Mass. Insurers Hiking Rates

Experts divided on whether heavy damages from winter storms merit increase

Put it down as one more insult from the awful, horrible, terrible winter of 2015: Massachusetts homeowners socked by snow and ice dams are now getting socked with insurance premium increases.

As first reported by The Boston Globe Monday, MAPFRE – formerly Commerce – Insurance is raising rates 8.9 percent for the 214,000 Massachusetts homeowners it covers. Plymouth Rock’s Bunker Hill Insurance unit is raising rates for 35,000 homeowners by about 7.8 percent starting this week. And Safety Insurance plans a 9.1 percent jump in December for 150,000 homeowners.

“It does raise a red flag,’’ Deirdre Cummings, legislative director for the Massachusetts Public Interest Research Group, said in an interview Monday afternoon. “Just saying we had a bad winter -- it is not sufficient for this rate increase … Homeowners insurance is set, prospectively, over a long period of time, and so it would be actuarially unsound to take one outlier incident, which would be last winter, and use that the determine the rate for the following year.’’

“Let’s fully investigate this,’’ Cummings added. “The Division of Insurance ought to have full-fledged hearings. We ought to have consumer representation at the table, arguing for the consumer side of this rate increase. We can't just let them file and allow these to go into effect.’’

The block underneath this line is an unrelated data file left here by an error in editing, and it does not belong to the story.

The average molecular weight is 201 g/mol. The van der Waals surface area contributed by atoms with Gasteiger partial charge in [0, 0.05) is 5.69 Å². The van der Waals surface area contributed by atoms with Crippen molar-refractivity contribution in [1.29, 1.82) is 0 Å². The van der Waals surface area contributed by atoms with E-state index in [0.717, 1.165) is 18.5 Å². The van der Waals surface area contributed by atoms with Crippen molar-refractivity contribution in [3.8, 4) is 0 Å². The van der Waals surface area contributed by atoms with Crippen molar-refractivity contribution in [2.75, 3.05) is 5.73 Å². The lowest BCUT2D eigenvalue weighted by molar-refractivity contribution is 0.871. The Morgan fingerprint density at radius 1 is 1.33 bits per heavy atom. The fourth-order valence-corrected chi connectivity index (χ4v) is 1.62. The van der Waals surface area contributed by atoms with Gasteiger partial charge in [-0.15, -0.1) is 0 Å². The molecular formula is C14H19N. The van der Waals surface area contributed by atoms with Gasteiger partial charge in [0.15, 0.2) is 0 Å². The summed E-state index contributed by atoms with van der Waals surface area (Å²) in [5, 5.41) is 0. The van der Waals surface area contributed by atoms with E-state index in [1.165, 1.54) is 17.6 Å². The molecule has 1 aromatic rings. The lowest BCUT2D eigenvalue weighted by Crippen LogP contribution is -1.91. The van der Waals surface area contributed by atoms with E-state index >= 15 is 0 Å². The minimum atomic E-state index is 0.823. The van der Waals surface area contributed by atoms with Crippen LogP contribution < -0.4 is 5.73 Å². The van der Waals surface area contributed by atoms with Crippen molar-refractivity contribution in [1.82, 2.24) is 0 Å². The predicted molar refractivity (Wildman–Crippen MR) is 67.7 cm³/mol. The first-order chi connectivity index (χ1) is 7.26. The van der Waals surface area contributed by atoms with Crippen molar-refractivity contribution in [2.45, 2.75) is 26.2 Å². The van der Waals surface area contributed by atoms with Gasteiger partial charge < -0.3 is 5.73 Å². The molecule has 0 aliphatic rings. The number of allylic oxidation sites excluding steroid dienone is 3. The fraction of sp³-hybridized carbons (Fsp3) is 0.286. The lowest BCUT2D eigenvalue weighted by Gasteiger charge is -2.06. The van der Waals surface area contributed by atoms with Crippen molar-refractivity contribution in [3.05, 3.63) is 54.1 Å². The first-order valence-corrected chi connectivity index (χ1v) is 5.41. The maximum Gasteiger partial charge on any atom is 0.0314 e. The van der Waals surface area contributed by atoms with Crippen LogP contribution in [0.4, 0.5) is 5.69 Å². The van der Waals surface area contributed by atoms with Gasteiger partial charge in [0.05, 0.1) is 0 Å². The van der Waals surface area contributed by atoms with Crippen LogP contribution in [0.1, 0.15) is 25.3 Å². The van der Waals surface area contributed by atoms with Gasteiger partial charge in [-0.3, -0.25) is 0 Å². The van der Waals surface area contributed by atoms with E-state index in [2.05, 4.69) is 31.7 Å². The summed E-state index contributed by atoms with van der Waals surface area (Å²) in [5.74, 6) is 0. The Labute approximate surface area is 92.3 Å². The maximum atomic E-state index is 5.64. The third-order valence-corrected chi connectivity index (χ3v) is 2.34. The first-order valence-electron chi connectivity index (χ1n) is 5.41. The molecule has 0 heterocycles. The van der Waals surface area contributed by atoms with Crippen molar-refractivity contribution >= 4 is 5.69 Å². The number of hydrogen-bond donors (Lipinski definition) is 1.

Attorney General Maura Healey, whose office includes a major consumer protection unit, said in a prepared statement: "We are concerned about the reports that insurers have dramatically raised rates on homeowners based on losses during one winter season. Before insurers raise rates on homeowners, many of whom operate on a tight budget, they should demonstrate that increases are truly needed and that the current rates do not include price padding."

Insurers say it wasn’t just the winter of 2015 but also severe winter weather in 2011, tornadoes, Tropical Storm Irene, and other weather disasters and rising costs of construction and construction materials that are driving their requests for incrases.

Tom Skelly of Deland, Gibson Insurance in Wellesley Lower Falls said at his agency, clients filed 10 times as many ice dam damage claims this winter as an average year.

“It doesn't surprise me at all that the companies are coming back with an increase,’’ Skelly said. “They've lost a lot of money. They've paid a lot of claims. It was an unbelievable year for losses.’’

What can consumers do? Skelly said it’s obviously a good time to shop around for coverage if you haven’t recently; look at bundling home and auto insurance with one carrier, which can often get you a 20 to 30 percent total discount; and consider raising your deductible from $500 or $1000 to $2,500 or $5,000 if you can cover it. (This is how much damage you’d have to cover out of pocket before insurance would cover it; going to a higher deductible still protects you against major damage from fire or flooding but can cut the cost of your insurance significantly.)

Another option Skelly recommends: Get a home energy audit from your utility company. They’re free, and they may often lead to the utility, through a small energy efficiency tax on electric and gas bills, pay for the kinds of insulation upgrades that would also prevent future ice dams and costly damage.

“In the long run,’’ Skelly said, “you’re going to save money by doing a little work now.’’  

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